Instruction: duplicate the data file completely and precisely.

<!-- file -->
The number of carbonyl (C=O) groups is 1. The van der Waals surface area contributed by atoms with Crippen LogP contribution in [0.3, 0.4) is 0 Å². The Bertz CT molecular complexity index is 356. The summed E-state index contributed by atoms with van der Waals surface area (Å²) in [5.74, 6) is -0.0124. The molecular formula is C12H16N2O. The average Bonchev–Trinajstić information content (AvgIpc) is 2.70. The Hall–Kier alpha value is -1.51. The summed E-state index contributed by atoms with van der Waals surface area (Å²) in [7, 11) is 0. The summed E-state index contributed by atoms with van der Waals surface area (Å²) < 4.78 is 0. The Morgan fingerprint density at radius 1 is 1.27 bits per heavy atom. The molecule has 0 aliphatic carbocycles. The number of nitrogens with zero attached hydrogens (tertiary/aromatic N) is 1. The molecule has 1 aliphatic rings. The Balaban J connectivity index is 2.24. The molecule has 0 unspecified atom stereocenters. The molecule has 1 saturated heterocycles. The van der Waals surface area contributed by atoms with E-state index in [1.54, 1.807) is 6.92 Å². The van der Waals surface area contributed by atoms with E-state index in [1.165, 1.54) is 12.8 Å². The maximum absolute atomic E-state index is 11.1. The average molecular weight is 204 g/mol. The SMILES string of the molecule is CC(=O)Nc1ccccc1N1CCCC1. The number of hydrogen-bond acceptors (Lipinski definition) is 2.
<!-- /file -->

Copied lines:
The number of carbonyl (C=O) groups is 1. The van der Waals surface area contributed by atoms with Crippen LogP contribution in [0.3, 0.4) is 0 Å². The Bertz CT molecular complexity index is 356. The summed E-state index contributed by atoms with van der Waals surface area (Å²) in [5.74, 6) is -0.0124. The molecular formula is C12H16N2O. The average Bonchev–Trinajstić information content (AvgIpc) is 2.70. The Hall–Kier alpha value is -1.51. The summed E-state index contributed by atoms with van der Waals surface area (Å²) in [7, 11) is 0. The summed E-state index contributed by atoms with van der Waals surface area (Å²) < 4.78 is 0. The Morgan fingerprint density at radius 1 is 1.27 bits per heavy atom. The molecule has 0 aliphatic carbocycles. The number of nitrogens with zero attached hydrogens (tertiary/aromatic N) is 1. The molecule has 1 aliphatic rings. The Balaban J connectivity index is 2.24. The molecule has 0 unspecified atom stereocenters. The molecule has 1 saturated heterocycles. The van der Waals surface area contributed by atoms with E-state index in [1.54, 1.807) is 6.92 Å². The van der Waals surface area contributed by atoms with E-state index in [1.165, 1.54) is 12.8 Å². The maximum absolute atomic E-state index is 11.1. The average molecular weight is 204 g/mol. The SMILES string of the molecule is CC(=O)Nc1ccccc1N1CCCC1. The number of hydrogen-bond acceptors (Lipinski definition) is 2.